(sorry if this answer is posted twice)
The last thing a (agile) team of smart people needs is resorting to
autocracy or bribes.
In your case, that won't help finding the root of the problem which
seems to be : why do those smart people prefer to do dumb things on
Well, simply ask them. Use reflexion session (aka retrospective.
But please, don't design your workplace as a Skinner box.
--- In firstname.lastname@example.org
, Jonathan House <jonathan@...>
> Hi there,
> This is a very common problem - not only for new agile teams, but even
> experienced teams can lapse into this sort of behavior pattern over
> time, especially in cases where they are working on functionality that
> is familiar with them.
> First question I would as is "how detailed are your stories?". If they
> are at a high level of fidelity, that alone may be prompting the
> developers to assume that the level of detail indicates that all of the
> discovery work has been done and that they don't have to have the
> conversation. If your stories seem to be detailed enough to prompt a
> developer to dive right in as opposed to having a conversation, I'd
> reduce the stories to the point where you start to see the
> If your stories are relatively rudimentary and the developers are just
> assuming behavior, you've got a more challenging problem to fix - their
> behavior needs to change. There are multiple paths to this goal. Here's
> a couple of examples:
> 1) Mandate - Don't allow a developer to start work on a feature unless
> they've had a conversation with the appropriate customers / end users.
> This is a rather heavy-handed way of getting the job done, but it
> generally produces the fastest results if the management team is on
> 2) Reward - Set up a reward system of some type that will encourage
> developers to have these conversations. There's lots of different ideas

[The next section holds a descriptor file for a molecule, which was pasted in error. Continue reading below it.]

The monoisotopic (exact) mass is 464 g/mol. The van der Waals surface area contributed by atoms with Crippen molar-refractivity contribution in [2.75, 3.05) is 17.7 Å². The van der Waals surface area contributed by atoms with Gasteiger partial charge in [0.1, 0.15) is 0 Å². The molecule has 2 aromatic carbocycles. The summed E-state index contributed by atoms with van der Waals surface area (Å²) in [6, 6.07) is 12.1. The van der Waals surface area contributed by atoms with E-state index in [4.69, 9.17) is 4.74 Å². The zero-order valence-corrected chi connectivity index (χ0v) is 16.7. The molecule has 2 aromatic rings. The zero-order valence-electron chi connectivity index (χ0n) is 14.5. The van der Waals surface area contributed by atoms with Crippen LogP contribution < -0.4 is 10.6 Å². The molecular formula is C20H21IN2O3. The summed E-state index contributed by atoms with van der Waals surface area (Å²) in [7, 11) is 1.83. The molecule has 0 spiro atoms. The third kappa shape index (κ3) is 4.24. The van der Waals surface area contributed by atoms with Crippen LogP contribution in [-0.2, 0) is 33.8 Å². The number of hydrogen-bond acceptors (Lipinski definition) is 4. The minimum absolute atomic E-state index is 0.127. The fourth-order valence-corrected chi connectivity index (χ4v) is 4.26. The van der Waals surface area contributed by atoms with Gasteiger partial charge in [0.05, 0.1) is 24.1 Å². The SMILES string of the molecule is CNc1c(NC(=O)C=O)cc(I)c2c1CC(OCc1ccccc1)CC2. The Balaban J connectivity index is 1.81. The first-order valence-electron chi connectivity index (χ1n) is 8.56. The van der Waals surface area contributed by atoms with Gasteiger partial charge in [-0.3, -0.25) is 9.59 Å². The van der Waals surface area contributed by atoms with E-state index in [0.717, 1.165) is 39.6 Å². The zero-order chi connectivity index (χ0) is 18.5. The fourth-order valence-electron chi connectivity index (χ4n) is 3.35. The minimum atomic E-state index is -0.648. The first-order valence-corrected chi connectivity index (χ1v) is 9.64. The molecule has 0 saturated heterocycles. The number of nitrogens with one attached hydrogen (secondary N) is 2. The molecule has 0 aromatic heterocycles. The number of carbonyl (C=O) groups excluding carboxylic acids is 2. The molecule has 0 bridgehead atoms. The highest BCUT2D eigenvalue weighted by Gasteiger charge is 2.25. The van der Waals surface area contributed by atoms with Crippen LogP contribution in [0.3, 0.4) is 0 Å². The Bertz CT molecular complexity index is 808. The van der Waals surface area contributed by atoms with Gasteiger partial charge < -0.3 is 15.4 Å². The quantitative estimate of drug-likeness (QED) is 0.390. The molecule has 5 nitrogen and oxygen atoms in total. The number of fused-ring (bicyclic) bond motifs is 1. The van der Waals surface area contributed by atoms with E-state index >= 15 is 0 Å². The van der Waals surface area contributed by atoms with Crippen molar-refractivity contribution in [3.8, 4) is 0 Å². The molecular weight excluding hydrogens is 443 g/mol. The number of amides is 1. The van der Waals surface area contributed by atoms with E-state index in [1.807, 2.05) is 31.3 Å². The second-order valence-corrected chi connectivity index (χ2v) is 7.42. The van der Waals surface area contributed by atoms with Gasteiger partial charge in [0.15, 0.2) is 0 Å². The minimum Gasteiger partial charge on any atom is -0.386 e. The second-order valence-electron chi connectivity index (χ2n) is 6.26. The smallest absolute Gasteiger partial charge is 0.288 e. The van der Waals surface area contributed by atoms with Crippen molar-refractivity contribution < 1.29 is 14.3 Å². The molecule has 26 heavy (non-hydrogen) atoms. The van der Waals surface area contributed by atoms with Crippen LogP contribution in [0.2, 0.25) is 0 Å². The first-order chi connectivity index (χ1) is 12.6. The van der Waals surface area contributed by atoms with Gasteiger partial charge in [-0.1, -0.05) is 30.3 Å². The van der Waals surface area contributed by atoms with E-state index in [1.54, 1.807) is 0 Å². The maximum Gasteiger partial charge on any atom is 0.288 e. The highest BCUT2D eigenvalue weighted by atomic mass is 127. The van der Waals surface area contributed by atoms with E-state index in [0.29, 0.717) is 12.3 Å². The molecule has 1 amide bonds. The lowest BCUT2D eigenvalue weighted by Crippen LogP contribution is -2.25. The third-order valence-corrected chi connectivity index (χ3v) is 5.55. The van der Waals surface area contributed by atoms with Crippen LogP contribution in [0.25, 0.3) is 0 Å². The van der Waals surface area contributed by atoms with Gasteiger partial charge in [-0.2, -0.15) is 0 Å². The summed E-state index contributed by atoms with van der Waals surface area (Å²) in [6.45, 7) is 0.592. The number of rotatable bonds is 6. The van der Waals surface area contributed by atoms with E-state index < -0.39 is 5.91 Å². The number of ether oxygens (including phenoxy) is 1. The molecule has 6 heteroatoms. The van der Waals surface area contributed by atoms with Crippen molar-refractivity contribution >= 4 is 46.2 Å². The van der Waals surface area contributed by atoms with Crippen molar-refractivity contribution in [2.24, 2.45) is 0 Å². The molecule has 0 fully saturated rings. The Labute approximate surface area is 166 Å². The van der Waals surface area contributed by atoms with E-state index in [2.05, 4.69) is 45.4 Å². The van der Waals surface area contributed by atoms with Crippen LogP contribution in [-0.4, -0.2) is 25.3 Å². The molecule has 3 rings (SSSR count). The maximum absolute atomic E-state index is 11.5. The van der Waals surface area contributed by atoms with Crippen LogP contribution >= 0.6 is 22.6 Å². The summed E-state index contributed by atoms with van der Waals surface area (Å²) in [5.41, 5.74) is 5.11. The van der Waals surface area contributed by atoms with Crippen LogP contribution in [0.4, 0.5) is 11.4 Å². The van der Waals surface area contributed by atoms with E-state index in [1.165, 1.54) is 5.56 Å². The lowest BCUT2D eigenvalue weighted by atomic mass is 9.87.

> for rewards that are worth trying. This causes much less wear and tear
> on your team, but you have to find the right rewards to encourage them.
> 3) Punitive - Assuming that you have some sort of ceremony when a
> developer finishes a feature, you can arrange to have the customer /
> users show up right then at that developers workstation to review the
> feature that has been developed (don't wait until the end of the
> iteration - this has to happen right at the completion of the feature).
> When the customer inevitably finds something wrong with the
> implementation, give the story back to the developer to have them
> the functionality. This is different from the mandate approach as it is
> tightening up their feedback loop to the point where they can see for
> themselves that if they had engaged with the customer at the outset
> wouldn't be re-doing that story.
> Good luck, and let us know how things go with your team.
> Jonathan House
> Technology Operations Director, Amirsys Inc.
> imaginethepoet wrote:
> > So recently we switched to a new methodolgy for doing agile. I
> > much into this now but maybe later as I see if it works for my UI
> > The biggest problem I think we are facing and I want some feedback
> > others is this. People just look at the story and do just that. It's
> > like everyone has become a robot. There is no more common sense. I
> > some of our development team used to have common sense. They are all
> > excellent developers and smart people. And now it's getting less and
> > less as we go year after year story by story.
> > This is terrible for usability.
> > Do any other UI people have this problem? I can spell everything out
> > but sometimes talking and interaction just aren't enough.
> > Extremely Frustrated.